THC, or tetrahydrocannabinol, is the major psychoactive component in cannabis among the more than 400 chemicals comprising the plant.

How long the psychological damage lasts beyond intoxication and other conditions people are at risk for is the part that’s unsettled, Volkow said.

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She believes the majority recover. But she added if a lot more people are using highly potent cannabis regularly now that it’s recreationally available in about half the states, the country could still see significant issues down the road.

When does marijuana use become a problem?

Recent data from NIH suggest that about 30% of those using cannabis may have some degree of marijuana use disorder, meaning they are unable to stop using and could eventually experience health or social issues.

The number could rise with availability and the dramatic shift in public opinion about marijuana. A recent Pew Research Center survey found about 46% of Americans have tried the drug, and nearly 9 in 10 people believe it should be legal for medical or recreational use. Mostly that’s because people see medical benefits or think law enforcement should focus on other crime.

The support belies the concerns of some mental health care providers, who expect an uptick in patients who need immediate psychiatric treatment.

“Everyone that actually treats patients tends to be on board that this [increase in use] is a problem,” said Dr. Paul Nestadt, clinical director of the Jack and Mary McGlasson Anxiety Disorders Clinic at Johns Hopkins.

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When he’s not directing the anxiety disorders clinic or teaching in Hopkins’ School of Medicine, Nestadt treats patients struggling with disordered substance use and in acute psychiatric distress at Johns Hopkins’ Dual Diagnosis Inpatient Unit — where cannabis comes up frequently, he said.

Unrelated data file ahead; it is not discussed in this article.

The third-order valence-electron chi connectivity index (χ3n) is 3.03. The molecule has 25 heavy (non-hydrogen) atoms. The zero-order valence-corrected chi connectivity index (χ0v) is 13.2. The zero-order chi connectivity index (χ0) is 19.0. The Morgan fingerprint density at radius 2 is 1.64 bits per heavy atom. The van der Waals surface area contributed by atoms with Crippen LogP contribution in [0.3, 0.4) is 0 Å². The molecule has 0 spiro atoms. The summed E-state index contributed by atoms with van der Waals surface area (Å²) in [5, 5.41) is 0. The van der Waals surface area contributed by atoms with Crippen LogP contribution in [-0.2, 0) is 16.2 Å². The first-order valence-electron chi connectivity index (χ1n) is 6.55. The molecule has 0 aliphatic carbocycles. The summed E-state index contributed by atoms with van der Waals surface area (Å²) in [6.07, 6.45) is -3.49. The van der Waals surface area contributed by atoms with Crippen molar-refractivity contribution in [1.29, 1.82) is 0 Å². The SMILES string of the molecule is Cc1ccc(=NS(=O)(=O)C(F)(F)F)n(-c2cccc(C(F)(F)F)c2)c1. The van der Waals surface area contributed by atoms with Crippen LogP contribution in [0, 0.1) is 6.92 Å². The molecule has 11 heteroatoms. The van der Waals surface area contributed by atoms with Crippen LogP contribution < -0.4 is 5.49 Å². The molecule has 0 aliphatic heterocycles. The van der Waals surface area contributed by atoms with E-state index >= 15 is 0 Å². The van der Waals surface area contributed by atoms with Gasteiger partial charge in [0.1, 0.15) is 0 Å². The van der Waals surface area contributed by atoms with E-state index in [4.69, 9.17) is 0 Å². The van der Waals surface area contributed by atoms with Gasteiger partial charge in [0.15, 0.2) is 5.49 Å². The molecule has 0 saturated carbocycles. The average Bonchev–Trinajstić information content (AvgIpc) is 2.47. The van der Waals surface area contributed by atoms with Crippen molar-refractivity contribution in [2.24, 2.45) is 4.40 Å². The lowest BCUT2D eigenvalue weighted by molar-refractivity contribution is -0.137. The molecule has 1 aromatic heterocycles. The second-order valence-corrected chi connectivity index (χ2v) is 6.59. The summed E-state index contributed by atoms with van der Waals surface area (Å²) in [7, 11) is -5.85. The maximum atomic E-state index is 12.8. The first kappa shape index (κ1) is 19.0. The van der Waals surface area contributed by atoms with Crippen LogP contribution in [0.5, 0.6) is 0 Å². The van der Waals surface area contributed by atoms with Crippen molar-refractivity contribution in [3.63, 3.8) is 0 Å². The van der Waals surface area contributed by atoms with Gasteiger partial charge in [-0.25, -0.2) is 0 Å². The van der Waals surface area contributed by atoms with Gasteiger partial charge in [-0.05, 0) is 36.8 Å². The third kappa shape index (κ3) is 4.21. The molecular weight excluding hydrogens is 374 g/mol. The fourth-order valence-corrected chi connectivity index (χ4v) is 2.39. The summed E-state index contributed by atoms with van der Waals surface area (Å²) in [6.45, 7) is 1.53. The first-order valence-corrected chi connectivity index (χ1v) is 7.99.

He said he recently treated one woman diagnosed with schizoaffective disorder, a psychiatric condition characterized by symptoms of psychosis, such as hallucinations or delusions, and bipolar or major depressive disorder.

Prescription medication helped manage her symptoms, Nestadt said. But during multiple stays in the intensive care unit, Nestadt said the patient, who was also registered to buy medical cannabis in Maryland, told providers she had smoked cannabis prior to “serious suicide attempts.”

“She’s like, ‘No, you don’t get it. This is the only thing that helps my anxiety,’” Nestadt said. “Just like taking a shot of tequila will help your anxiety, but it’s not good in the long term.”

Nestadt said he attempted to reach the medical provider who cleared his patient to buy cannabis at Maryland dispensaries for months, intending to ask the provider to revoke the patient’s medical cannabis card. With no response, he emailed an official from the then-Maryland Medical Cannabis Commission (since renamed to the Maryland Cannabis Commission).